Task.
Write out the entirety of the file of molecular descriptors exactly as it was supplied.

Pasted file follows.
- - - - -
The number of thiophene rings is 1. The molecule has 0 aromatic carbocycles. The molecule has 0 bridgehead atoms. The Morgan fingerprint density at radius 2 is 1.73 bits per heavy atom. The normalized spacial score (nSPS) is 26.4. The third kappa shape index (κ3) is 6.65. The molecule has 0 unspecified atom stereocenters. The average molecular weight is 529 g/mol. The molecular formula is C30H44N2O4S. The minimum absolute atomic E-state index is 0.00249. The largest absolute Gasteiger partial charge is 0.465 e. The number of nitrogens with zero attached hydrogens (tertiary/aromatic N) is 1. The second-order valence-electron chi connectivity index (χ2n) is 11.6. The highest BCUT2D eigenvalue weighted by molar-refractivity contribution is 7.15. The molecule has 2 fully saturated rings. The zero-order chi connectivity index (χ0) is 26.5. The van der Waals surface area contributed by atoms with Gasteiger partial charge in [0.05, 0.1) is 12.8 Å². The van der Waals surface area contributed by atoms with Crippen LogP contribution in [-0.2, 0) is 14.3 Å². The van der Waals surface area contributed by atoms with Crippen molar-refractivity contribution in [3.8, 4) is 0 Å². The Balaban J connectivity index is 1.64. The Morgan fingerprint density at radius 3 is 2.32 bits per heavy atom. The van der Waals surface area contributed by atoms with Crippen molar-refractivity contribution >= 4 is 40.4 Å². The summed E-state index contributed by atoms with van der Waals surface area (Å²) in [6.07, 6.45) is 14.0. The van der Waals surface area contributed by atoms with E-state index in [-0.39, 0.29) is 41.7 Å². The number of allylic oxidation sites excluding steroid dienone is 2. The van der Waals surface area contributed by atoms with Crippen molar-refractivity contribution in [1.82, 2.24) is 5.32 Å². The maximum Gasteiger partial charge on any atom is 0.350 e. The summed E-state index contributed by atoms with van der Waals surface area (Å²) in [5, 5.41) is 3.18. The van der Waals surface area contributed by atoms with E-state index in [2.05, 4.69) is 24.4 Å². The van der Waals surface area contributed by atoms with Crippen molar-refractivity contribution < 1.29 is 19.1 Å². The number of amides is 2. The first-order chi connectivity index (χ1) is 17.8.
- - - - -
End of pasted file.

The number of thiophene rings is 1. The molecule has 0 aromatic carbocycles. The molecule has 0 bridgehead atoms. The Morgan fingerprint density at radius 2 is 1.73 bits per heavy atom. The normalized spacial score (nSPS) is 26.4. The third kappa shape index (κ3) is 6.65. The molecule has 0 unspecified atom stereocenters. The average molecular weight is 529 g/mol. The molecular formula is C30H44N2O4S. The minimum absolute atomic E-state index is 0.00249. The largest absolute Gasteiger partial charge is 0.465 e. The number of nitrogens with zero attached hydrogens (tertiary/aromatic N) is 1. The second-order valence-electron chi connectivity index (χ2n) is 11.6. The highest BCUT2D eigenvalue weighted by molar-refractivity contribution is 7.15. The molecule has 2 fully saturated rings. The zero-order chi connectivity index (χ0) is 26.5. The van der Waals surface area contributed by atoms with Gasteiger partial charge in [0.05, 0.1) is 12.8 Å². The van der Waals surface area contributed by atoms with Crippen LogP contribution in [-0.2, 0) is 14.3 Å². The van der Waals surface area contributed by atoms with Crippen molar-refractivity contribution in [3.8, 4) is 0 Å². The Balaban J connectivity index is 1.64. The Morgan fingerprint density at radius 3 is 2.32 bits per heavy atom. The van der Waals surface area contributed by atoms with Crippen molar-refractivity contribution >= 4 is 40.4 Å². The summed E-state index contributed by atoms with van der Waals surface area (Å²) in [6.07, 6.45) is 14.0. The van der Waals surface area contributed by atoms with E-state index in [-0.39, 0.29) is 41.7 Å². The number of allylic oxidation sites excluding steroid dienone is 2. The van der Waals surface area contributed by atoms with Crippen molar-refractivity contribution in [1.82, 2.24) is 5.32 Å². The maximum Gasteiger partial charge on any atom is 0.350 e. The summed E-state index contributed by atoms with van der Waals surface area (Å²) in [5, 5.41) is 3.18. The van der Waals surface area contributed by atoms with E-state index in [2.05, 4.69) is 24.4 Å². The van der Waals surface area contributed by atoms with Crippen molar-refractivity contribution < 1.29 is 19.1 Å². The number of amides is 2. The first-order chi connectivity index (χ1) is 17.8.